Job Descriptions – What’s the Point?
By Emily Toth, Consultant – Strategic HR Consulting
Have you ever wondered what is the point of job descriptions anyways? For People First HR, job descriptions help us find talent that is the best fit for our organization. What else are job descriptions are used for, when should you use them, and are there times when you don’t need one? Let’s review the benefits and drawbacks of job descriptions.
Recruitment – If you have up-to-date and accurate job descriptions, they are readily available when you’re posting a job advertisement. You can feel confident that you will be attracting the right candidate for the job to meet your organization’s goals.
Clarifies roles and reporting relationships – Have you ever been in a job where your duties overlap with someone else’s and experienced the frustration and confusion that comes with it? Having an up-to-date job description that delineates who is responsible for what will remove these unnecessary tensions and stressors.
Succession planning – When thinking about the next steps in your organization’s leadership team, having accurate job descriptions, and an employee skills inventory, will allow you to determine whether you have someone in-house to fill the talent gap for key positions (or identify if you will need to look externally for talent).
Compensation – Understanding how similar positions are being compensated in the same labour market will allow you to remain a competitive employer; successfully attracting and retaining top talent. They are also foundational to any attempts at equity in compensation.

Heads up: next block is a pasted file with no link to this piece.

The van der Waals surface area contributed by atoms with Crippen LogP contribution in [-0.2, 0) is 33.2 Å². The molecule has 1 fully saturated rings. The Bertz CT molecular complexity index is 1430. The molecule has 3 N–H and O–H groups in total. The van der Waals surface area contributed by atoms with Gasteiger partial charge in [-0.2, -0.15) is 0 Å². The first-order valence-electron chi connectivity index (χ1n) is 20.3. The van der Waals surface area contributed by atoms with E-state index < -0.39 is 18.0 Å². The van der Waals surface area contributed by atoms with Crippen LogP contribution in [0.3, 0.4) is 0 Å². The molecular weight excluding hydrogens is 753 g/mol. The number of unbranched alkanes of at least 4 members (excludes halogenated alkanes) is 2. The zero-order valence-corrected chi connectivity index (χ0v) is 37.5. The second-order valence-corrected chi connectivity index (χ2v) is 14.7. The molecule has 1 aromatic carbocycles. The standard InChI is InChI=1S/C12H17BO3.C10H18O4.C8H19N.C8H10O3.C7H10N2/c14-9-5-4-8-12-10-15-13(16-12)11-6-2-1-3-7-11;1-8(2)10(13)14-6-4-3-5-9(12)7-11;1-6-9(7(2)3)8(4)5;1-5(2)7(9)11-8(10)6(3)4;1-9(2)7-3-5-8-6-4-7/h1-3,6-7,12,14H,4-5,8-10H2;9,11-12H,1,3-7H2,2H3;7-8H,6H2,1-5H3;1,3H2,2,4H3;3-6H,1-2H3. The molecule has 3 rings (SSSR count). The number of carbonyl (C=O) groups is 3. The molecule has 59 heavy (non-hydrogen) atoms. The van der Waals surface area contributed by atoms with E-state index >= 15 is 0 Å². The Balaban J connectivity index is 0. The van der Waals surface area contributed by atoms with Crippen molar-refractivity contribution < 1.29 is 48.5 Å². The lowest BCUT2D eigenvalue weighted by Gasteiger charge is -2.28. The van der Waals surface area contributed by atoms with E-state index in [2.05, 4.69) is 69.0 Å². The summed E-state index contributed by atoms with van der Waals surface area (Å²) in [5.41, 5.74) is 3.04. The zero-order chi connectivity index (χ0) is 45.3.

Too rigid – While it is important to have a job description with a detailed breakdown for performance reviews and clarity in job duties, it does not allow much flexibility in adding or removing duties or adjusting to achieve strategic goals. In addition, having rigid job descriptions can create silos and discourage team collaboration.
Time-consuming – It takes time to create accurate job descriptions for all the positions within your organization. In addition to daily business activities, you may not have the time, financial and human resources, tools, or expertise to keep the descriptions updated. With organizations constantly evolving to remain current and competitive, keeping up with job descriptions can be difficult and time-consuming.
No value if outdated – By neglecting to update your job descriptions, they won’t be valuable to the employee who holds the position or when conducting performance reviews. You may be opening yourself up to costly litigation should the job description not comply with current employment legislation, or should an employee be injured on the job performing a task that was not listed in the job description. If your organization does not have the time or resources to regularly review, analyze and update job descriptions to ensure they are accurate; perhaps you are better off without them.
Do you need job descriptions?
If job descriptions aren’t being kept up-to-date or are not helpful for the size/scope of your organization, maybe you don’t need them. However, as simple as they may seem, job descriptions can hold the key to achieving organizational effectiveness and efficiency through their links to recruitment, selection, performance, and compensation efforts.
Deciding whether or not to implement job descriptions will affect your employees just as much as your organization. Employees find value in job descriptions for similar reasons an employer would (such as understanding what tasks they are expected to do and helping them understand how well they are performing in their role.) After all, an organization is only as good as its people!